Vancouver author William Gibson coined the term “cyberspace” in 1984 to describe the netherworld inside a futuristic worldwide network of computers.
Canada’s vastness has long posed a challenge for the exchange of materials and information. Yet, despite its expanse, Canada is solidly connected by ribbons of steel and asphalt, and invisibly crisscrossed by webs of airline routes and satellites. These interlocking networks form a system of telecommunications and transportation admired throughout the world. Canada’s success in the competitive telecommunications field ensures the nation benefits from ongoing cutting-edge research and development. A paramount goal of Canada’s communications system — from the establishment of the earliest telegraph line in 1846 to the launching of Anik F2 in 2004 — is to provide a reliable and consistent flow of information to a population widely separated by vast distances and many time zones.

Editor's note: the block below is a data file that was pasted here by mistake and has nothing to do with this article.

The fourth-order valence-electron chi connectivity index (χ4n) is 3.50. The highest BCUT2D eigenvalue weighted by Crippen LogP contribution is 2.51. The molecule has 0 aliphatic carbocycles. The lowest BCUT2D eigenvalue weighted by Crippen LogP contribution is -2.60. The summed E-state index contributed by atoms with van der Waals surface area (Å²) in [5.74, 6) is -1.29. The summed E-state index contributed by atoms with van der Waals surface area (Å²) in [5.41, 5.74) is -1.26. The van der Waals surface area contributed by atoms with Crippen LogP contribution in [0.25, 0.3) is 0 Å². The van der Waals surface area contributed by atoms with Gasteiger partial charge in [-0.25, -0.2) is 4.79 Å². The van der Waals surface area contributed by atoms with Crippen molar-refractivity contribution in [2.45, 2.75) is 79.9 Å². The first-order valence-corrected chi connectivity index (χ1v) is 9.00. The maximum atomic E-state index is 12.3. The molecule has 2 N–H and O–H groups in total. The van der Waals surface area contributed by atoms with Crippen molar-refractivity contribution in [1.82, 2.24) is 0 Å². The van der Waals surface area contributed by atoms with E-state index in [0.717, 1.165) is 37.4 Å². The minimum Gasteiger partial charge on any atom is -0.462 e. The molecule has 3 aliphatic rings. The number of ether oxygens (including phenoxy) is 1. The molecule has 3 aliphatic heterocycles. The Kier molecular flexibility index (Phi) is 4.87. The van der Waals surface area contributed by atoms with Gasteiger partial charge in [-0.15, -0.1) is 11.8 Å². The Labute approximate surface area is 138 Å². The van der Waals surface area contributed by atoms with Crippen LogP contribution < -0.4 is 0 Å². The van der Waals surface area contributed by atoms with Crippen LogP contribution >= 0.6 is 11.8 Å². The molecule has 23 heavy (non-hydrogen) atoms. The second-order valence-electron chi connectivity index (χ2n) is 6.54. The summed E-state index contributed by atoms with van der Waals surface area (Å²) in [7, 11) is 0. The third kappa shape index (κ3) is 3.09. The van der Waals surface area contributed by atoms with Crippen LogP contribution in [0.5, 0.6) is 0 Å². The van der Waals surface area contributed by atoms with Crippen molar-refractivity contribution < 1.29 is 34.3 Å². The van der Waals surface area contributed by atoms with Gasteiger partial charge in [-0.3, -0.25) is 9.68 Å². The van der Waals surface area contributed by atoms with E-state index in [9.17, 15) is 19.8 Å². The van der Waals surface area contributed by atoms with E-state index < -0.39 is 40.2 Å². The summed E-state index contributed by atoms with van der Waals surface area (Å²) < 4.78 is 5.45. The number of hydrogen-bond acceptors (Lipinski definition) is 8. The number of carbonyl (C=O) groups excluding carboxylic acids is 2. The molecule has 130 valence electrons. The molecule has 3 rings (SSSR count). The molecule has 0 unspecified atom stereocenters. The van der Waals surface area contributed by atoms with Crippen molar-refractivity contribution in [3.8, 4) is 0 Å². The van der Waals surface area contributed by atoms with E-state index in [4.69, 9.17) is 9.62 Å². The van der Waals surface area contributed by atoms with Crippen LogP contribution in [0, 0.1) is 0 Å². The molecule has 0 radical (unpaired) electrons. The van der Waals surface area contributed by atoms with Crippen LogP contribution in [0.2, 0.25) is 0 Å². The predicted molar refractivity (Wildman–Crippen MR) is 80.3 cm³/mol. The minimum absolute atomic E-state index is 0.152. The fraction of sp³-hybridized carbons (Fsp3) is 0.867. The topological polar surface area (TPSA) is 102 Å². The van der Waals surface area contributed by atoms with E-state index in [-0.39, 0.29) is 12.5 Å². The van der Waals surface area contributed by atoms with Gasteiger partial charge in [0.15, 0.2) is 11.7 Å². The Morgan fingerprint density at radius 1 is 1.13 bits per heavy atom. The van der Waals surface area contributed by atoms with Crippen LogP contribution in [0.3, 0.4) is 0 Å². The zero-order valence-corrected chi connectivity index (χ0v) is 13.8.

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What percentage of Canadian homes had at least one internet user in 2001?
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